“My job was to transport and make sure they get what’s needed on the front lines,” said 57-year-old Lt. Col. Andrew Dallas Green, U.S. Army, retired.
“I would go tomorrow, if I had to,” he said.
For 11 months, between 2004 and 2005, Green served in Operation Iraqi Freedom while at the Logistical Support Base, Camp Anaconda, in Balad, Iraq, under the 49th Transportation Battalion. He was the commander of the 285th Transportation Detachment based at Fort Bragg, Fayetteville, N.C.
For his service, the commanding general awarded Green the Bronze Star medal for his efforts and leading a successful mission.
“That made me feel like a winner, altogether a champion,” he said, “because going into the fight is no easy task.”
“Don’t take it for granted where the temperature is at least, during the day, 126 degrees and 99 degrees at night in the dusty tent on a cot,” he said, “and I called my home in that tent the Marriott,” he said with a smile.
Green was 54 miles from Baghdad, the capital of Iraq.
He said, “The catch with medical supplies, it mainly entailed blood. Regardless of what type – Mosul, Ramadi, Baghdad – soldiers needed blood, all different types on the battlefield because they’re up front.”
“I was in charge of cargo documentation, in charge of Balad Air Field, and throughout that airfield, we had mortar rounds and shells because I was in charge of the 12 Sherpa planes, which is a 10-man plane,” he said.
Green made sure supplies were stocked up.
“The general didn’t care how much they shot as long as they had rounds (of ammunition),” he said.
“We had vessels coming in and I’d send convoys out to unload it and get it to us because I was at the logistical board area in Anaconda,” he said.
But there were some close calls too.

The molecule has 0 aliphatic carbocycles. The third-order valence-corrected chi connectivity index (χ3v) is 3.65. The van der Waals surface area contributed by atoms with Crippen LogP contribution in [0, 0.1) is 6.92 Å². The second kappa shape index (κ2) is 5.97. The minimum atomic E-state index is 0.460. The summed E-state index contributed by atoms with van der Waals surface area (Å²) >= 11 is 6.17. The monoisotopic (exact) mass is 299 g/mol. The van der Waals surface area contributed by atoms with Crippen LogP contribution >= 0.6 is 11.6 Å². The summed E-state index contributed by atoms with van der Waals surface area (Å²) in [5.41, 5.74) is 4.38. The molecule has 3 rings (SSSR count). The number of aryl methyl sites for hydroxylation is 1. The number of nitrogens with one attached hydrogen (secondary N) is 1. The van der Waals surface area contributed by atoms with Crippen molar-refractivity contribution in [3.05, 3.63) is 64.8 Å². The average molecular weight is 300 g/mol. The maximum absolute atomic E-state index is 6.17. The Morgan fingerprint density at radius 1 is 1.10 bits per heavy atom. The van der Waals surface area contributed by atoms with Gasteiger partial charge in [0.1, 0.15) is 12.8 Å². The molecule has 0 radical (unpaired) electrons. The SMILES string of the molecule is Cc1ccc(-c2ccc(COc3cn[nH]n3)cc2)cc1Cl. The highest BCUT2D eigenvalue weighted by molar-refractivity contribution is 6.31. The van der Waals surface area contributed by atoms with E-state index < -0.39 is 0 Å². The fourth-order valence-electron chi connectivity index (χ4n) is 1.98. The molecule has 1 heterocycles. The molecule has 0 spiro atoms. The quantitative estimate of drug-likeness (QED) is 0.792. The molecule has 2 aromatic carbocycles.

Enemy forces sought to destroy supply lines.
Green said it was fortunate no one was hurt due to attacks.
He found strength within to get through those tough moments by praying, reading the Bible and singing a song called, “I Have Jesus and I’ve Got Enough.”
After 11 months in Iraq, the Army redeployed him to Camp Spearhead in Kuwait City, Kuwait, at the Port of Ash Shuaiba.
That’s were Green experienced some intense threats by improvised explosive devices, often called IEDs.
“They can come at you from anywhere at any time, no matter what time,” he said.
“All of us actually kissed the soil, to be back on USA ground,” Green said upon their return to Fort Bragg, “It felt great, sensational.”
In 2007, he served as Hurricane Relief Officer supporting the Department of Homeland Security/Civil Support on the Crisis Action Team in the Army Operations Center at the Pentagon.
During his service there, Green received the Army Commendation Medal for meritorious service.
In addition, he also received a limestone fragment from the face of the Pentagon from when terrorists attacked it on Sept. 11, 2001, reminding him that “Freedom is not free,” he said.
His last tour of duty and assignment was in 2008; there he served as commander U.S. Southeast Region 4 of 12, which consisted of South Carolina, North Carolina, Kentucky and Tennessee.
He then served as an Army Reserve recruiting officer based at Fort McPherson in Atlanta until his 2010 retirement.
For Green, it was all he dreamed of doing.
“Since growing up, I always wanted to be a soldier,” he said, “That was my goal and my end goal was retirement, in which I did.”
He graduated from the public schools in the St. George area and then pursued a degree in elementary education at South Carolina State University.
While there, he joined the ROTC program in 1981.
In 1985, he was commissioned.
For 10 years, before he was called to active duty, Green spent teaching. He first taught self-contained fourth-grade students at Bowman Elementary School and then two years at Branchville High School.
He then taught at a Headstart program in Cottageville.
In total, Green served 25 years, 18 days and 17 hours in the Army.
Green is the son of Deacon Charlie Green and Daisy Green. His parents, along with both of his siblings, live in St. George.
In his retirement, Green enjoys spending time with his family, especially doting on his nieces and nephews.
Contact the writer:firstname.lastname@example.org 803-533-5545. Follow on Twitter: @MRBrownTandD.
“That made me feel like a winner, altogether a champion, because going into the fight is no easy task.”
-- Lt. Col. Andrew Dallas Green, U.S. Army, retired